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Forbes: Armenian wines look toward a brilliant future

Armenian wines—despite a checkered past—look toward a brilliant future, Tom Mullen writes in an article published by Forbes.

“In a land resembling a cross between rural Utah, inland California and South Pass, Wyoming, with a capital city (Yerevan) that is safe, attractive and progressive, modern Armenian winemakers are a diverse and hardy lot,” the author writes.

He reminds that the country has in the past five years seen a grueling four-day war as well as a separate Velvet Revolution that toppled the government. This period also included a drinking revolution where wine bars in the capital of Yerevan blossomed tenfold, and 25 new wineries were founded in just 2018.

“Beginning over a decade ago a series of archaeological ‘firsts’ were discovered in a cliffside cave near the mountain town of Areni. These included the earliest known shoe, the oldest known brain tissue from the Old World and a 6,100-year-old winery—the earliest ever discovered on earth. In what is now known as the Areni-1 Cave, the public can view clay cylindrical containers (each more than a yard/meter in diameter) where wine was produced for burial ceremonies,” Forbes writes.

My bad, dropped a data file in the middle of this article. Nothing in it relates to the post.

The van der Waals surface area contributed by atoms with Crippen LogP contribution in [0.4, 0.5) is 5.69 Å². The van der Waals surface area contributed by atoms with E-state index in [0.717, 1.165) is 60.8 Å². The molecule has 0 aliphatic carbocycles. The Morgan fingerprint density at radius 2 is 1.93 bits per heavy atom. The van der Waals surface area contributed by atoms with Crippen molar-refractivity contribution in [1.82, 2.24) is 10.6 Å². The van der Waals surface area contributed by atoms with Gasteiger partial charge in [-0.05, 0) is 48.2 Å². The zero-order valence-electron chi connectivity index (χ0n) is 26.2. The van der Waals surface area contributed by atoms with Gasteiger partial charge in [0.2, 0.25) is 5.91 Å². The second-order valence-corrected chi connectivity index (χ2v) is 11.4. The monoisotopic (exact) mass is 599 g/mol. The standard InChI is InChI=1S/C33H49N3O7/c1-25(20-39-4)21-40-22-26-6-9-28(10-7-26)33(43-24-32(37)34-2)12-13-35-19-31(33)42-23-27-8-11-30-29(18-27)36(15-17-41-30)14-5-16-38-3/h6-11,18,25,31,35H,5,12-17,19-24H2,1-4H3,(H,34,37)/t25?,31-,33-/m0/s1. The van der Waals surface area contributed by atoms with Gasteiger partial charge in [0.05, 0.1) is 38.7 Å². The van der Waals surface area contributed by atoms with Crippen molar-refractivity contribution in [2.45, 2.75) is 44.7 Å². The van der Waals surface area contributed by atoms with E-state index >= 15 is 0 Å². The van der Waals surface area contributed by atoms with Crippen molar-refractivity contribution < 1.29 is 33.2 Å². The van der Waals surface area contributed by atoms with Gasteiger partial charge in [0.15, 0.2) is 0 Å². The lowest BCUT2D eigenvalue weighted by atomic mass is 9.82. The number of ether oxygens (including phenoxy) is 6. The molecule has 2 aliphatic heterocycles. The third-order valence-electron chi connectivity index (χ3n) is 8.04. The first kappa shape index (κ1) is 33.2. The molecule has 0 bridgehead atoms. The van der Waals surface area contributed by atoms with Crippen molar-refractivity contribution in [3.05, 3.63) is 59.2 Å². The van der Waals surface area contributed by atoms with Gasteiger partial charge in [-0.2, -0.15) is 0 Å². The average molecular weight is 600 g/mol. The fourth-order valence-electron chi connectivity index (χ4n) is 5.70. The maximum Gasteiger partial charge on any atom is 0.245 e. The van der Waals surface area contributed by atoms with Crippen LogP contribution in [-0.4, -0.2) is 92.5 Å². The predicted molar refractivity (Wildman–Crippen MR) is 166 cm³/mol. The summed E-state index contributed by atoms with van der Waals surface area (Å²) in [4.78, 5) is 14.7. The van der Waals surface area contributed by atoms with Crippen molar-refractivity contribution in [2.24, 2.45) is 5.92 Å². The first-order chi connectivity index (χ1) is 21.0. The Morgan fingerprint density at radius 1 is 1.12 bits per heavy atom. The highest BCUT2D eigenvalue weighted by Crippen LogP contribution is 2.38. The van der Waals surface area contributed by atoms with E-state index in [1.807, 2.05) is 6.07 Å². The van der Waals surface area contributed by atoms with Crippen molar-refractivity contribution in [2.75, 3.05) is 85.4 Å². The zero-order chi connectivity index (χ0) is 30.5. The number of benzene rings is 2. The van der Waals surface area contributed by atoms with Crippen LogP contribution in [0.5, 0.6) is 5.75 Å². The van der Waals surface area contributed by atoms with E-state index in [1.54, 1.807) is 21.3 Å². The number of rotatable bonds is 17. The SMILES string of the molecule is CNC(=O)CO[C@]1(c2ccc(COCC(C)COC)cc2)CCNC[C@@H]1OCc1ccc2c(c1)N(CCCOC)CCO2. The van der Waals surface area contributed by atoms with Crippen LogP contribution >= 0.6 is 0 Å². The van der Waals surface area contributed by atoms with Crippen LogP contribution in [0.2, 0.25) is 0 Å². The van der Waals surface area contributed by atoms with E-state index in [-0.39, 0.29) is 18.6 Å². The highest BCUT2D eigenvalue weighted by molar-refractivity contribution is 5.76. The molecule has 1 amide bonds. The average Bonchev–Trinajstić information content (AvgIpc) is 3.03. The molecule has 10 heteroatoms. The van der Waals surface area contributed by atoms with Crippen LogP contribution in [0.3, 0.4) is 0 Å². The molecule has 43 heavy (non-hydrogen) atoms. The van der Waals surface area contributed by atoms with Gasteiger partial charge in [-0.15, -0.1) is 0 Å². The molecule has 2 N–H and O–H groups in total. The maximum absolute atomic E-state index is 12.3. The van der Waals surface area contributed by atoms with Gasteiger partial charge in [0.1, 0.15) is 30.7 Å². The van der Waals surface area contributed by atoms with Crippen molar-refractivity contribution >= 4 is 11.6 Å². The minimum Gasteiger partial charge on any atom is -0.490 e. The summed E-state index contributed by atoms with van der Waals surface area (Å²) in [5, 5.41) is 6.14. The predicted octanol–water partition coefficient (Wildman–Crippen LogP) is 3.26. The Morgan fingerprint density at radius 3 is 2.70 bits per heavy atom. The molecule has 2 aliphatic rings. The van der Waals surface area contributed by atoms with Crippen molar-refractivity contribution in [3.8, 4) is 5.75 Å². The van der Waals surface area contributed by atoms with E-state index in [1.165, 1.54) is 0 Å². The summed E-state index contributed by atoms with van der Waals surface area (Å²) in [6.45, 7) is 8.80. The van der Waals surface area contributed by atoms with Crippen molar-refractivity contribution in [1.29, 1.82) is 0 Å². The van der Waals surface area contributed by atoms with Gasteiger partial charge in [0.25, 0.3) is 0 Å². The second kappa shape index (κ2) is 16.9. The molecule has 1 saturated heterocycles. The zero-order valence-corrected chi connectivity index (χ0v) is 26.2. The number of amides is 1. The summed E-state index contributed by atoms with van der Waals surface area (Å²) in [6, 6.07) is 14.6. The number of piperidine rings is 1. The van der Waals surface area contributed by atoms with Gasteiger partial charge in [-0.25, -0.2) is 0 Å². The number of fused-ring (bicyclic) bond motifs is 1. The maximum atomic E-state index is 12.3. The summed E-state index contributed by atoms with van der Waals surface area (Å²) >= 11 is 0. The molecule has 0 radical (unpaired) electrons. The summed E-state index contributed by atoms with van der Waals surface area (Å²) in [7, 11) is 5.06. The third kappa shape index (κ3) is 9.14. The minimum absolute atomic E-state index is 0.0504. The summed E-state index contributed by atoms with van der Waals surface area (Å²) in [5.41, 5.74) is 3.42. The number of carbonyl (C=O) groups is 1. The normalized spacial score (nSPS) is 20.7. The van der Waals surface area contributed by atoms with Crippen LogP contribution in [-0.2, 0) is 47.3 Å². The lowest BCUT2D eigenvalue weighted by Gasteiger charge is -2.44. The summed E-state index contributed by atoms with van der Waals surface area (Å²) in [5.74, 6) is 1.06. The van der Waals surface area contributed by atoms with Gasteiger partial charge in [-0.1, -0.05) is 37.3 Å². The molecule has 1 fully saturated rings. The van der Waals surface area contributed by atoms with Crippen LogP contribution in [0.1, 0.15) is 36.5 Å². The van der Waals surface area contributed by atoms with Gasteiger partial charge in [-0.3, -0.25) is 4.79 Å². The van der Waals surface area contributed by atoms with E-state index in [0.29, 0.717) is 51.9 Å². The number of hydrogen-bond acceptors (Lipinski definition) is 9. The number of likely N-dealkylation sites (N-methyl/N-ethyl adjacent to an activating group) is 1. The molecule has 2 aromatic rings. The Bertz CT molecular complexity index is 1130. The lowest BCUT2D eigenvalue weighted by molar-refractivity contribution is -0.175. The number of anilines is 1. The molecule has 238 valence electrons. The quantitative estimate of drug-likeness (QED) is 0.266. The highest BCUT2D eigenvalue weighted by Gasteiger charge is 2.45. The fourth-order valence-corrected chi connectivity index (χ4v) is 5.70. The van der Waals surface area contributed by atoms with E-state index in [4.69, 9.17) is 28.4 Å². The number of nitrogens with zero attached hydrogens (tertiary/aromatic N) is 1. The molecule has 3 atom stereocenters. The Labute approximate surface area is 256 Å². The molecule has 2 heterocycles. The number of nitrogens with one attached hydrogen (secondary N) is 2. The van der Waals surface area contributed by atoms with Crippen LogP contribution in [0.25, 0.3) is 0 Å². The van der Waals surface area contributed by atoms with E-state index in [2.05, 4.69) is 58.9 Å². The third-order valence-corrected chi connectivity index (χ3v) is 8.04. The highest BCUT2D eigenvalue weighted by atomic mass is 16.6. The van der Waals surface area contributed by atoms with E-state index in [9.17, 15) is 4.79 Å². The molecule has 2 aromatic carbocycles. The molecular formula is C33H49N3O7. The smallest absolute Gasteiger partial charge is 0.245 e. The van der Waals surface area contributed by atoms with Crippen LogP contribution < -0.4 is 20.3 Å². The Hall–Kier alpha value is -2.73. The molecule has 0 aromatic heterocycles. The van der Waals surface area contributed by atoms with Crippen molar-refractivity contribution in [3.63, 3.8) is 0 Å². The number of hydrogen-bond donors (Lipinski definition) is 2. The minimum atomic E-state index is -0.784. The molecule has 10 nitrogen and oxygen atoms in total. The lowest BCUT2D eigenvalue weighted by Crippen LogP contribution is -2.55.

The author has visited several Armenian wineries to reveal “how this nation’s winemakers form a proud group that is unusually replete with big thinking entrepreneurs.”

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